In this particular case, some level of preparedness for disaster is simply rational. Some people take things that make sense and way overdo them. Whether they do so because of OCD, toxic masculinity, “toxic femininity,” or other reasons, I’m not entirely sure. But I think it makes sense to avoid over-generalizing.

notleia
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notleia

Nah, controlling and oversheltering parents is not restricted to gender. My dad was/is actually the one more prone to controlling behavior. I don’t know what exactly I’d call “toxic femininity” unless you mean Trans-Exclusive Radical Feminists, who I will freely admit are jerks.

I could link you to a whole bunch of articles about toxic masculinity, but The Toast is now taken down and that’s where most of my favorites were.

Travis Perry
Editor

Ah. My parents divorced when I was nine, my dad was largely absent after that, though since he drank, that’s not all that terrible (thank God, literally, that my father doesn’t touch alcohol anymore). After the divorce my mom morphed into the ultimate super-permissive parent. I could do virtually anything I wanted when I was a teen, whenever I wanted.

To me it seemed my parents’ permissiveness/lack of control was destroying them. I knew there had to be a better way. I found that way in God, basically by myself, in my own study of various books, including the Bible. I had been to church when I was little, but church attendance ended not long after my parents divorced–though I was a huge science fiction fan before becoming a “serious” Christian, especially so-called Golden Age science fiction, Heinlein, Bradbury, Asimov, Clark, and some others. At one point I came quite close to becoming an atheist. I’m glad I didn’t go that way.

I could call the super-permissiveness of my mother “toxic femininity” if I wanted to, I suppose. She was actually very physically protective of us, but otherwise rather believed if we flew free in the world (no matter what we did), all would be well. It didn’t turn out well with my two sisters. (Mom had issues with authority figures and authority itself at times–though she has radically changed concerning that.)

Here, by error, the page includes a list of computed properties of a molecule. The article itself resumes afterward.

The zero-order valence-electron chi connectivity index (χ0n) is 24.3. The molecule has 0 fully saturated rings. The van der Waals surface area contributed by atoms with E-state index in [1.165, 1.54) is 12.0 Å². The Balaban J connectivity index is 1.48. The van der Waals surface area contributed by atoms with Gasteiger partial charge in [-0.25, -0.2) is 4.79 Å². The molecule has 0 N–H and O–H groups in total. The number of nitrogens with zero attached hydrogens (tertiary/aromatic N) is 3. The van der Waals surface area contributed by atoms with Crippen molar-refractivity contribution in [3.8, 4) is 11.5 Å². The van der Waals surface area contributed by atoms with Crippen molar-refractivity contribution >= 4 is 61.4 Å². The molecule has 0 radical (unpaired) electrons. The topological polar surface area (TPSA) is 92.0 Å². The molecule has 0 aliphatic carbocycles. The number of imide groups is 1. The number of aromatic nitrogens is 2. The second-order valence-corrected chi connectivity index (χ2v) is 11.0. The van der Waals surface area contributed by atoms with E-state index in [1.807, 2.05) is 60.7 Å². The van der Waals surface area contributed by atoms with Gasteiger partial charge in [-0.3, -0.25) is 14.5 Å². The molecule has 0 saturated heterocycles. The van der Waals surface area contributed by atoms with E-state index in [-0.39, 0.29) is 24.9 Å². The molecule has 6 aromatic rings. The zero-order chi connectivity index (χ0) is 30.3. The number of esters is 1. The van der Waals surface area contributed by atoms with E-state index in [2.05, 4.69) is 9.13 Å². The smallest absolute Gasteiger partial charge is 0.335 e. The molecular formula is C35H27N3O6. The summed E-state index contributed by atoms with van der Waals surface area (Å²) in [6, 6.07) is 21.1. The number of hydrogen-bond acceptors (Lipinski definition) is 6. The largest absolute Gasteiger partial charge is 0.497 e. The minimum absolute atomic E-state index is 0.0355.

But I’d rather not blame my mother’s actions on thinking it somehow stemmed from her gender. I supposed I am predisposed to see behavior as having individual motivations instead of lumping a person into a massive category. I tend to dislike massive categories for human beings–though sometimes they’re called for, terms like “toxic masculinity” usually strike me as stemming from unthinking, knee-jerk reactions.

If that’s not fair in your case, I’m sorry.

notleia
Guest
notleia

Oh, I can and very much do judge people on an individual basis, very judgingly :P, but I think there are macro trends, so to speak, that are worth pulling into the analysis.

Also my parents have been married for 36 years. To each other, even.

Also LOL if you think I’m all that radical. I’d settle for universal guaranteed basic incomes even without eating the rich.

Travis Perry
Editor

I know plenty of people I would say are more radical than you (say, my two neo-Pagan sisters). However, such people do not regularly comment on overtly Christian websites…for what that’s worth.

Travis Perry
Editor

Oh, by the way, if the narrative I’m imagining about you is in any way correct, of course your parents are still married…
(it’s what you think about me that’s totally wrong–as far as I can tell)

notleia
Guest
notleia

I like to imagine that I’m cooler than you are.

Travis Perry
Editor

Well, you almost certainly are cooler, since I have never been cool in any context, not even in the “so nerdy I’m cool context.”

But in interactions between you and I in these comments I at times get the impression you think I represent a certain specific point of view that you know and understand–right-wing, male-dominated(or -ing), typical Evangelical, cisgendered heterosexual, straight laced, simple-minded, etc. But actually, your picture is more than half wrong.